Clicking Re-Blog on Tumblr: Similarly to the Facebook share feature this method of sharing something requires very little thought or effort (translating into little to no added value) and therefore comes out about the same at 90% sharing and 10% curation.
Using an Autoblogging Tool on WordPress: Supposing you are simply pulling in content from various sources and reposting them automatically, this is about 90% aggregation and 10% curation. Of course you had to choose the sources in the first place, but almost everything else about the process is automatic and in many ways offers less value than the original because you’re simply pointing your visitors back to the source.
Writing an Original Essay or Article: Obviously, this is your pure version of content creation. It can be expected that you’ll probably use some creative commons images or videos to accompany your thoughts but for the most part you’re a content creator in this instance.
As you’re probably beginning to realize, the most elusive of these terms is the one that gets thrown around the most: content curation. Obviously we know what it is now, but what are some good examples of content curation for us to look at and study?
Well, there are three that I look to on a regular basis. Each of these websites takes content created by others and repackages/reframes it in such a way as to add value.
TED finds individuals who have done or said something important already. Their message is already out there in its original form. However, TED repackages that idea into a live talk. They also reframe that idea by making that talk a part of an event with a larger theme or context.
2. Open Culture
At Open Culture, the curators take existing free educational content from around the web and re-organize it into courses. They also introduce one-off pieces of content (videos, images, etc.) via blog posts where they add a lot of original annotations and helpful information; often linking to other resources they’ve gathered on their site.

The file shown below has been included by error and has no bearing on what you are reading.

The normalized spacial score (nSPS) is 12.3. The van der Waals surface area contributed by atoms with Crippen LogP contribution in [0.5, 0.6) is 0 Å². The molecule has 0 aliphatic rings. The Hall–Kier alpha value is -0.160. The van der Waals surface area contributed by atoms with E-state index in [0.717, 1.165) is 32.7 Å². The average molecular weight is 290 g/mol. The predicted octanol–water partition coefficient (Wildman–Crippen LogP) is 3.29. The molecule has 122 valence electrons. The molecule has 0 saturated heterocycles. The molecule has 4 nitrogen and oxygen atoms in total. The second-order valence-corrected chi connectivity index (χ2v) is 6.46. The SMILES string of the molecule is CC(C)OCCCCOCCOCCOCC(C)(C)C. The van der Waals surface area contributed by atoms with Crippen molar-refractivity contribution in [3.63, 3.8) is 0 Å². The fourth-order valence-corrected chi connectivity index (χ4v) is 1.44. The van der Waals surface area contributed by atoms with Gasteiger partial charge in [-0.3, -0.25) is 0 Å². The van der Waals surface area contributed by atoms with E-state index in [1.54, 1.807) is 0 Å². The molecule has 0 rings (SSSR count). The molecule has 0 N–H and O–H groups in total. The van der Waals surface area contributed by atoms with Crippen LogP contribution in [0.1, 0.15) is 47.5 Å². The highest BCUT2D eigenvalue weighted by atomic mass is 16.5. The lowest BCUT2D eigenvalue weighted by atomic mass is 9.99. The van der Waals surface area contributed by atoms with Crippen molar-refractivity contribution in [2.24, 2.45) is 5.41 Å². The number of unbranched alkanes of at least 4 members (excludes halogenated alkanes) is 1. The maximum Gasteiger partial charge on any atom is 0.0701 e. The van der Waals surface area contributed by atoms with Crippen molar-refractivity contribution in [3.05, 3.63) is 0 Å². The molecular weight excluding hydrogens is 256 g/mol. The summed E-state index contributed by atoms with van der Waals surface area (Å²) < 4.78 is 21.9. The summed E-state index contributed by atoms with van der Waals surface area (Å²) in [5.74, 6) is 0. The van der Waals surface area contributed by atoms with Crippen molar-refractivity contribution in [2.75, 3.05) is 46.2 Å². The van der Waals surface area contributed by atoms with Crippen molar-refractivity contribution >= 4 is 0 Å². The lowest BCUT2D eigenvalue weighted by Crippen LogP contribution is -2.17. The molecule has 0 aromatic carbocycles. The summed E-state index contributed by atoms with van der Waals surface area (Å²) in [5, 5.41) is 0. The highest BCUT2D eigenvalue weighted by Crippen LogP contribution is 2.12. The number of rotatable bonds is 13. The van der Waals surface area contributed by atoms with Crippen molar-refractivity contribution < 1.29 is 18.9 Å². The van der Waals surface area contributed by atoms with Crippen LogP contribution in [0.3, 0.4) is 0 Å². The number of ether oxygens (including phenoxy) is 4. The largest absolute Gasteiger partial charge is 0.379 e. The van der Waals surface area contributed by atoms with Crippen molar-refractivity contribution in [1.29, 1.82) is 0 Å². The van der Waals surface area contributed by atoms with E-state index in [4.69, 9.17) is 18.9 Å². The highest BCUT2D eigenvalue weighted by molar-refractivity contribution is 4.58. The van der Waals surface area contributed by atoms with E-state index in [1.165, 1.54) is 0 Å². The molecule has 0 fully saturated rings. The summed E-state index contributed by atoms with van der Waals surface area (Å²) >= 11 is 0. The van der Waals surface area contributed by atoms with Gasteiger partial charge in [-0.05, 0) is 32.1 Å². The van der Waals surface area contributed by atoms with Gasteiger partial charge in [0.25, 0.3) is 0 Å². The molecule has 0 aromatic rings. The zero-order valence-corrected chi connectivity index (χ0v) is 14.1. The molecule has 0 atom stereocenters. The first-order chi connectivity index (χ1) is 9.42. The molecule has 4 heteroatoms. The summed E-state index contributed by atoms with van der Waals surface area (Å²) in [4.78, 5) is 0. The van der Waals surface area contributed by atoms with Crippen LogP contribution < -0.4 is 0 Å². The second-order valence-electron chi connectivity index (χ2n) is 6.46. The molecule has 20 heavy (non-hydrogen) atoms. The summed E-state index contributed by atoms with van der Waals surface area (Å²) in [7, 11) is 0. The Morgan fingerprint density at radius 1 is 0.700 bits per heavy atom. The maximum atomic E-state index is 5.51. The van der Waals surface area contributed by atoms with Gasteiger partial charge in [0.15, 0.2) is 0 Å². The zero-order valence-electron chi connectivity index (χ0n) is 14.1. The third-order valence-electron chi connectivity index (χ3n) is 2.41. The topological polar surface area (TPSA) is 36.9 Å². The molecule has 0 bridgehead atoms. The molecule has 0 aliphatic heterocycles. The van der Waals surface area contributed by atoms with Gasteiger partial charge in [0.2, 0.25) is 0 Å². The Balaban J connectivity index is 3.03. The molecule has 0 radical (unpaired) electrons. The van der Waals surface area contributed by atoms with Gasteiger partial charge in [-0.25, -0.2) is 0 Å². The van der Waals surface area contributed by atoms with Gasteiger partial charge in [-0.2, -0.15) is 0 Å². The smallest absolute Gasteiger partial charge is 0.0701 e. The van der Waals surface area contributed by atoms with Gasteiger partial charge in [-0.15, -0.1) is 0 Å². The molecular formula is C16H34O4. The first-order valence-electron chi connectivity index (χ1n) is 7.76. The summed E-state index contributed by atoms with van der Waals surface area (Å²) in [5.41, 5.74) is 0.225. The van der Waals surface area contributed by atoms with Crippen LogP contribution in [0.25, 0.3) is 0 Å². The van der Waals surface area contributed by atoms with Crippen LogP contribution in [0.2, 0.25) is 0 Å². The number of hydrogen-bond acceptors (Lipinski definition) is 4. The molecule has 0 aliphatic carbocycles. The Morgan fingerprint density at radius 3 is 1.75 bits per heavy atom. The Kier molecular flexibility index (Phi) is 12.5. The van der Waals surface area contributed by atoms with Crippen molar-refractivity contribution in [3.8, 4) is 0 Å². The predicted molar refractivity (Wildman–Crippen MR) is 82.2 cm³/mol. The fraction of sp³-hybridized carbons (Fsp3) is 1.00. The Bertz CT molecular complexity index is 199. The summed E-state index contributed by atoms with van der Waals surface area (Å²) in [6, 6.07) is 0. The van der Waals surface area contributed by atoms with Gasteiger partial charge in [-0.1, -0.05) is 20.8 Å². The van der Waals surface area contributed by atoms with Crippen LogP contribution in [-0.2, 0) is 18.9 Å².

At Brain Pickings the goal is to foster combinatorial creativity – the cross-pollination of ideas. To accomplish this they take existing content (from the web and elsewhere) and write blog post introductions/reviews. They also provide features that make great ideas easier to consume such as their bookshelf page and literary jukebox feed.
In each instance the process of curation requires that the curator also create something of their own in addition to sharing content created by others. And that is the biggest difference between content curation and content aggregation or sharing.
So that’s where I’m coming from in this post. From a place that says true curation takes some serious time, effort and creativity. It can be aided by tools, but not put on autopilot or dumbed down to merely clicking share or re-blog.
The Origins of My Curation Method
In the fall of 2010 I began a tumblr called The Astonishing Post (or TAP for short). In its infancy it was basically just a bookmarking tool. A place where I could post cool art that I found around the web and refer back to if I wanted to dive deeper with a post for one of the popular art and design blogs I wrote for at the time.
However over the course of a year or so I began to attract a following of my own and decided to take things a bit more seriously. I developed this method of sorting through my RSS sources in an attempt to figure out a way for my one person tumblr to keep up with the post volume produced by some of the large multi-person blogs I was writing for (and ultimately competing with).
Here’s how it worked:
1. Open up Feedly and go through my art sources feed by feed; “tabbing out” anything that looked interesting.